This infor­ma­tion shar­ing helps guide U.S. sup­port mis­sions, he said, so those involved know where it’s safe to oper­ate and where it’s not and take nec­es­sary precautions. 

“This is the envi­ron­ment we are in, so we are going to go into it smart and learn how to stay alert to changes in the envi­ron­ment,” Walsh said. “And our abil­i­ty to char­ac­ter­ize that envi­ron­ment over time is what helps our men and women.” 

As the Unit­ed States works with Japan to abate the cri­sis, Walsh said it’s draw­ing heav­i­ly on the ben­e­fits of their long, shared history. 

“There is noth­ing that can replace rela­tion­ships,” he said. “To have those estab­lished rela­tion­ships, whether work­ing with logis­tics or com­mu­ni­ca­tions or armed forces work­ing side by side, to have insight into what each other’s capa­bil­i­ties are, as well as what each other’s needs are, is very, very important.”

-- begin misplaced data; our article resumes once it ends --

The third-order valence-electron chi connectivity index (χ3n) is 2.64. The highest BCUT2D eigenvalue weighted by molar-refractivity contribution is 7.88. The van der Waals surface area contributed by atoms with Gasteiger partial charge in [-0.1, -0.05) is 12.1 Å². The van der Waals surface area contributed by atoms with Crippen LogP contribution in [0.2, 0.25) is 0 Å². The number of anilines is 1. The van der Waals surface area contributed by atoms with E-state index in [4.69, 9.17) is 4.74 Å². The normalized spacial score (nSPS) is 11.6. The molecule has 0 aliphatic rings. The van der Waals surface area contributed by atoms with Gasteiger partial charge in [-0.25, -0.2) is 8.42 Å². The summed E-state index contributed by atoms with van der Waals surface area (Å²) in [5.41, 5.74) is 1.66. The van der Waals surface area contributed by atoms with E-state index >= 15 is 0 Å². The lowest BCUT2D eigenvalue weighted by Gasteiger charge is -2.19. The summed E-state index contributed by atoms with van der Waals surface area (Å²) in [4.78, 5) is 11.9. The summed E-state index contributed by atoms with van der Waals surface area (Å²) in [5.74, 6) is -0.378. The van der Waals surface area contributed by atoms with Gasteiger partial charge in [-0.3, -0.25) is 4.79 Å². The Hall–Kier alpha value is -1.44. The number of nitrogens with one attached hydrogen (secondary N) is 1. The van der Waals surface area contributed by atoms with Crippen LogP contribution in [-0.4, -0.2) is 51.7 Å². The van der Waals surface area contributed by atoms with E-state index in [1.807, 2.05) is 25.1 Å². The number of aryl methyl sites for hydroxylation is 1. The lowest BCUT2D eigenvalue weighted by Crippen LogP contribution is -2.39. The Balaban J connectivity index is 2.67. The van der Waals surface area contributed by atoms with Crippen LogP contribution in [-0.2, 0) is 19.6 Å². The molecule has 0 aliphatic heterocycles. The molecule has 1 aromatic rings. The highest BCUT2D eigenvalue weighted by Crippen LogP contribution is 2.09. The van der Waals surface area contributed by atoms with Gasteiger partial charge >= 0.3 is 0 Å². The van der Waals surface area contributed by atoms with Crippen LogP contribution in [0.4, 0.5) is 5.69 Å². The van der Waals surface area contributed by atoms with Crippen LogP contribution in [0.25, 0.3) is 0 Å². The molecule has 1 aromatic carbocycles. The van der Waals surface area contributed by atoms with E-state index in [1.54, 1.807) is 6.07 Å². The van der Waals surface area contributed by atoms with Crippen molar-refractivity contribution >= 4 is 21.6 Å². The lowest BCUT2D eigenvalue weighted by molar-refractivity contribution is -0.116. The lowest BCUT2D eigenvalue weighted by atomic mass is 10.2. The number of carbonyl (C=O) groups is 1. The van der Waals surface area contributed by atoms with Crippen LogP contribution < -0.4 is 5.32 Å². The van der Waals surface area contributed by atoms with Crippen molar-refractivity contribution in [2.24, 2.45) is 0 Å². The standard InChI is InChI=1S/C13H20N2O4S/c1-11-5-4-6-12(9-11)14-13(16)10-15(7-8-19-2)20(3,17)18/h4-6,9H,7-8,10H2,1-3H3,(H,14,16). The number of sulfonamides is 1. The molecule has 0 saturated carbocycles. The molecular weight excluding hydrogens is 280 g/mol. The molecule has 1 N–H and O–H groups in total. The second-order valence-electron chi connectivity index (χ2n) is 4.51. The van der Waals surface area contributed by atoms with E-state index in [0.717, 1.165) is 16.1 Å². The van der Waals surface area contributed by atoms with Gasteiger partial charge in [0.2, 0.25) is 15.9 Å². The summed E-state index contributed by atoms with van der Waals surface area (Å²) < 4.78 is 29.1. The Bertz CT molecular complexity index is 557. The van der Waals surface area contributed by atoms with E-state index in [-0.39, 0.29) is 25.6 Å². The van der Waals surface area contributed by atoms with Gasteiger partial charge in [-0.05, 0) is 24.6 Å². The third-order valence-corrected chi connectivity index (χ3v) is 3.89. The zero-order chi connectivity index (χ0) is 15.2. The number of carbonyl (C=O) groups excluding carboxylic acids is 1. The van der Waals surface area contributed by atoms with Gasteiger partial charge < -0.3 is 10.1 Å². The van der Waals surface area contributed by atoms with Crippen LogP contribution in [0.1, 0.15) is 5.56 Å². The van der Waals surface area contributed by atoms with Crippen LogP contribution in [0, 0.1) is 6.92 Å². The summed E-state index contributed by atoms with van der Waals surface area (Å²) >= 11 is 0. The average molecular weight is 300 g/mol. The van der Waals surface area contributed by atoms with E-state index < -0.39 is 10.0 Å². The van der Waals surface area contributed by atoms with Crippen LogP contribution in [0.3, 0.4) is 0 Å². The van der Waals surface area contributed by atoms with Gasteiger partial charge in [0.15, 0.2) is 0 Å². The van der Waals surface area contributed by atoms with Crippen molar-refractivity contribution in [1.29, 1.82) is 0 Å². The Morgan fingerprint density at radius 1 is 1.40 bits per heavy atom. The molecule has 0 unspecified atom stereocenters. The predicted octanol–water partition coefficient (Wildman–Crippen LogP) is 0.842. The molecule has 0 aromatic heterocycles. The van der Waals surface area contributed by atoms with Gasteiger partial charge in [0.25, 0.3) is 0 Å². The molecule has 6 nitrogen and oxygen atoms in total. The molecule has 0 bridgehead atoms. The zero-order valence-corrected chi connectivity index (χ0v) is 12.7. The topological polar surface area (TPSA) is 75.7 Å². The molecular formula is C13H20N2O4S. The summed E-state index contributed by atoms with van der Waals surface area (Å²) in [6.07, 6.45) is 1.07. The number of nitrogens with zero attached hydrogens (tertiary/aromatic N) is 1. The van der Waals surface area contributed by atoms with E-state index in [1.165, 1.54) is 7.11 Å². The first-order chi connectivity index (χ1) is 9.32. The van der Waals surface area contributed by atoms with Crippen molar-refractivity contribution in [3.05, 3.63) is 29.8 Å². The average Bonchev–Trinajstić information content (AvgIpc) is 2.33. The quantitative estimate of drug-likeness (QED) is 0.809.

The com­plex­i­ty of the dis­as­ter in Japan — the earth­quake, then tsuna­mi, then radi­o­log­i­cal cri­sis — makes that foun­da­tion even more crit­i­cal, Walsh said. 

“One of the lessons impor­tant to draw from this is how impor­tant it is to be armed with infor­ma­tion and knowl­edge,” he said, “and to under­stand the envi­ron­ment or bat­tle space in which we oper­ate, because if you don’t, then it can be very intimidating.” 

Ulti­mate­ly, Walsh said, the lessons being learned dur­ing Oper­a­tion Tomodachi will pos­ture the U.S. mil­i­tary for future crises in the earth­quake-prone region known as the “Ring of Fire.” 

“This is the ‘Ring of Fire’ and it keeps our head on a swiv­el,” he said. “We have to keep work­ing to under­stand what the envi­ron­ment is telling us and how to be pre­pared for it. I think it makes us bet­ter pre­pared as oper­a­tors in the long run.” 

U.S. Depart­ment of Defense
Office of the Assis­tant Sec­re­tary of Defense (Pub­lic Affairs)